Do I really need a lawyer?
Often, we’ll have potential clients tell us, “It’s clearly the other person’s fault. The insurance company wants to pay me money. Why should I pay a lawyer a third of the settlement or more?”
Most of the time you’re better off with a lawyer for several reasons. The insurance company will try to pay people as little as they can. For an injured driver who does not have a lawyer, it will have a big impact on how much money the insurance company offers.
We often find that after filing a lawsuit, the insurance company’s settlement offers continue to go up, as the case gets closer to trial. From their perspective, there’s no reason for them to overpay to settle a case when they can get away with underpaying. If the insurer can take advantage of somebody who doesn’t have a lawyer or know what their case might be worth, they’re going to do that. That’s one reason why having a lawyer will automatically increase the value of your case.
Sometimes these cases get complicated in ways that you won’t foresee. For example, even if the liability is clear, and it’s obvious who caused the accident, there may still be a dispute about how serious or permanent your injuries are.
That’s an area where not having a lawyer could limit your ability to demonstrate the seriousness of your injuries. This involves getting testimony from your doctors and sometimes hiring outside doctors. Often, the doctors who treat the plaintiff may not be sophisticated when it comes to testifying. It may then be necessary to bring in an outside expert who can examine all the records and give an opinion on what:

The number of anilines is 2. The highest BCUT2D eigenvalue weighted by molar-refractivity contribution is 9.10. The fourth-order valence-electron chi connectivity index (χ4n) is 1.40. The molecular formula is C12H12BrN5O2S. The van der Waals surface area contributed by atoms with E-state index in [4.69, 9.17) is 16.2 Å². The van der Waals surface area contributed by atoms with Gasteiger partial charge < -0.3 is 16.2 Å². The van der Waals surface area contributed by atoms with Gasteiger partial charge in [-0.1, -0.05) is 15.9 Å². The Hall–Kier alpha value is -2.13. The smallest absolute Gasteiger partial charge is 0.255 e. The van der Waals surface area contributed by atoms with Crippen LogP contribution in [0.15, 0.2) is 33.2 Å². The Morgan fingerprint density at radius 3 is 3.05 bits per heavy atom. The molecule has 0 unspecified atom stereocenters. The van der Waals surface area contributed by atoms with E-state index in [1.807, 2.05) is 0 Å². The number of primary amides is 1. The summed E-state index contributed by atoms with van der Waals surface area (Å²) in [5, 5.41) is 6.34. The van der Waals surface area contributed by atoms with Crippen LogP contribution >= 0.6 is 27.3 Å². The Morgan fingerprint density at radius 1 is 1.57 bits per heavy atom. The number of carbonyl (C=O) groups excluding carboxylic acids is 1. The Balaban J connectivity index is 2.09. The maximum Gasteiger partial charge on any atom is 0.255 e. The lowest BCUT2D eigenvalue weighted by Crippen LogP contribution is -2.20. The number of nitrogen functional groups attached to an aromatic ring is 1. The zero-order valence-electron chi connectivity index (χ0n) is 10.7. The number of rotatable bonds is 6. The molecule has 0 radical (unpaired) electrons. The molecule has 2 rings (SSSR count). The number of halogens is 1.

- Your injuries are
- Treatment is needed
- Possible complications could come up in the future
How do I manage medical bills for my auto accident injury while waiting for settlement?
There are several options. If you have health insurance, it should cover your medical bills. Most auto policies have medical payments coverage, which is usually not that much, but it can help. It’s an amount your insurer has available to pay for your medical bills. If you have health insurance, it’s sometimes not worth bothering with the medical payments coverage because it may complicate things.
If you don’t have health insurance, paying medical bills can be a problem. Some doctors will provide treatment on a lien basis. This means that they’ll treat the patient and then are paid when the case is settled. It’s not something we do much, but that is an option that’s available is to get medical treatment. This option may be available if the case is a simple auto accident case, where it’s clear that the other side is at fault.